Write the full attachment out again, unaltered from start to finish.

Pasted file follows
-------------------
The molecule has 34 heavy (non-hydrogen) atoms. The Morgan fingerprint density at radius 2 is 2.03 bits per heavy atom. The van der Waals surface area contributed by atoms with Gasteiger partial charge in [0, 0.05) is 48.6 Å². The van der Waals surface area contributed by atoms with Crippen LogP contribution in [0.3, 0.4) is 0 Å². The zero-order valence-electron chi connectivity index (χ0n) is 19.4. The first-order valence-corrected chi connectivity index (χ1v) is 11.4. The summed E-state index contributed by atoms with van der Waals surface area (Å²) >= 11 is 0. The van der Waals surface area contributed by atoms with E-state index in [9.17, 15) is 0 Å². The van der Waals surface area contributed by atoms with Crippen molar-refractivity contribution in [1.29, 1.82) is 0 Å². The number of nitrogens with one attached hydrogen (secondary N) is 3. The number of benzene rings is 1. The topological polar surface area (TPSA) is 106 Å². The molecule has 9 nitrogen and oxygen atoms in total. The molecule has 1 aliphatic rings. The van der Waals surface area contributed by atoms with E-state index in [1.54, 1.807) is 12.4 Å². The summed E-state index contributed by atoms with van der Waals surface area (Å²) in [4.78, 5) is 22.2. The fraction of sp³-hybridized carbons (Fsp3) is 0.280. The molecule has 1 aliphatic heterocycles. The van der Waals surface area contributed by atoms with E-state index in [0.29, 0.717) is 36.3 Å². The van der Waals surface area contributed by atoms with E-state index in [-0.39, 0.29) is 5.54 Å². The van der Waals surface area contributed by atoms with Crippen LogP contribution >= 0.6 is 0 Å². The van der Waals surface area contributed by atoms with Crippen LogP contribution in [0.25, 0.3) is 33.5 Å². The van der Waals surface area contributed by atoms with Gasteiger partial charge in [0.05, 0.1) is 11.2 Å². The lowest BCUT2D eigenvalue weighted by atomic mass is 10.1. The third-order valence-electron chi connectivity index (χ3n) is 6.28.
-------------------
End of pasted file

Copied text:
The molecule has 34 heavy (non-hydrogen) atoms. The Morgan fingerprint density at radius 2 is 2.03 bits per heavy atom. The van der Waals surface area contributed by atoms with Gasteiger partial charge in [0, 0.05) is 48.6 Å². The van der Waals surface area contributed by atoms with Crippen LogP contribution in [0.3, 0.4) is 0 Å². The zero-order valence-electron chi connectivity index (χ0n) is 19.4. The first-order valence-corrected chi connectivity index (χ1v) is 11.4. The summed E-state index contributed by atoms with van der Waals surface area (Å²) >= 11 is 0. The van der Waals surface area contributed by atoms with E-state index in [9.17, 15) is 0 Å². The van der Waals surface area contributed by atoms with Crippen molar-refractivity contribution in [1.29, 1.82) is 0 Å². The number of nitrogens with one attached hydrogen (secondary N) is 3. The number of benzene rings is 1. The topological polar surface area (TPSA) is 106 Å². The molecule has 9 nitrogen and oxygen atoms in total. The molecule has 1 aliphatic rings. The van der Waals surface area contributed by atoms with E-state index in [1.54, 1.807) is 12.4 Å². The summed E-state index contributed by atoms with van der Waals surface area (Å²) in [4.78, 5) is 22.2. The fraction of sp³-hybridized carbons (Fsp3) is 0.280. The molecule has 1 aliphatic heterocycles. The van der Waals surface area contributed by atoms with E-state index in [0.29, 0.717) is 36.3 Å². The van der Waals surface area contributed by atoms with E-state index in [-0.39, 0.29) is 5.54 Å². The van der Waals surface area contributed by atoms with Crippen LogP contribution >= 0.6 is 0 Å². The van der Waals surface area contributed by atoms with Crippen LogP contribution in [0.25, 0.3) is 33.5 Å². The van der Waals surface area contributed by atoms with Gasteiger partial charge in [0.05, 0.1) is 11.2 Å². The lowest BCUT2D eigenvalue weighted by atomic mass is 10.1. The third-order valence-electron chi connectivity index (χ3n) is 6.28.